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Mapping Cortical Hubs In Tinnitus Using Magnetoencephalography (MEG)

The current investigation utilized magnetoencephalography to map cortical hubs in tinnitus. Tinnitus is defined as an auditory perception in the absence of any physically identifiable source. Almost everyone will experience some form of auditory phantom perceptions such as tinnitus at least once in their lifetime; in most of the cases this sensation vanishes within seconds or minutes. However, in 5 – 10% of the population in western societies the tinnitus persists for more than six months and usually remains chronic [1]. Those patients hear a constant ringing, buzzing, or hissing in the ear and this perception is especially dominant when the patient is resting in a quiet environment. About 1 – 3% of the general population experience tinnitus as bothersome and complain that it affects their quality of life. Problems can include difficulties concentrating at work, a decrease in their social life, depression, insomnia or anxiety [2].

Background (Continued)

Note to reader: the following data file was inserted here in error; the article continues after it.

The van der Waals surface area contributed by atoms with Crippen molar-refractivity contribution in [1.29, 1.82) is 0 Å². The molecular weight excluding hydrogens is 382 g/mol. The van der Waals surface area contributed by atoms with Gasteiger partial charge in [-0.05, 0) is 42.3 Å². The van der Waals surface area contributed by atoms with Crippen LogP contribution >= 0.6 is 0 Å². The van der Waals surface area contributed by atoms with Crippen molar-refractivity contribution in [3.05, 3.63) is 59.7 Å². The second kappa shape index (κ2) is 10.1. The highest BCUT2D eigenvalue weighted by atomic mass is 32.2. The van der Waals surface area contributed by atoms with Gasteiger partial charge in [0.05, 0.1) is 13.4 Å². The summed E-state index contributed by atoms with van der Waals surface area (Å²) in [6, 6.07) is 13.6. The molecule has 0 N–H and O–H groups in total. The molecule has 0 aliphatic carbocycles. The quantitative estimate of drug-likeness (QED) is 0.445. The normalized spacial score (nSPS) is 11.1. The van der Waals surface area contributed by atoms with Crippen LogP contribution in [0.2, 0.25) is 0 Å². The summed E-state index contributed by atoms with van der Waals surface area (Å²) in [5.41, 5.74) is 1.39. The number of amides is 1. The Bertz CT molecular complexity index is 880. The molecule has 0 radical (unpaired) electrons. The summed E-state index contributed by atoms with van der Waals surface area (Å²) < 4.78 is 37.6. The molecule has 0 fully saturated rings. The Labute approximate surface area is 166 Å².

Tinnitus is typically associated with substantial damage to the hearing system such as a noise trauma or chronic noise exposure. This damage leads to plastic changes at various levels of the central auditory system and consequently enhanced neuronal synchrony and spontaneous firing rate within the central auditory system. These changes have been well documented in animal and human studies and can be caused by different pathologies [3, 7]. However, the mere hyperactivity of the central auditory system does not explain the diversity of tinnitus symptoms and the variability of the subjective tinnitus distress between patients. Thus, existing theories have stressed the importance of higher order association brain areas that could be involved in the processing of the tinnitus [4, 7, 8]. Cortical areas such as the frontal and the parietal lobe have been suggested to take part in a long-range neuronal network that is involved in the integration of sensory and emotional aspects of the tinnitus [4, 7, 8]. Furthermore it has been hypothesized that top-down mechanisms of this higher order network could modulate the activity of the auditory cortex [8].

(click to enlarge) Illustration of a directed network and the hubs within this network. Left: The nodes are labeled with the hubdegree of the outflow (counting the arrow tails), Right: The nodes are labeled with the hubdegree of the inflow (counting the arrow heads).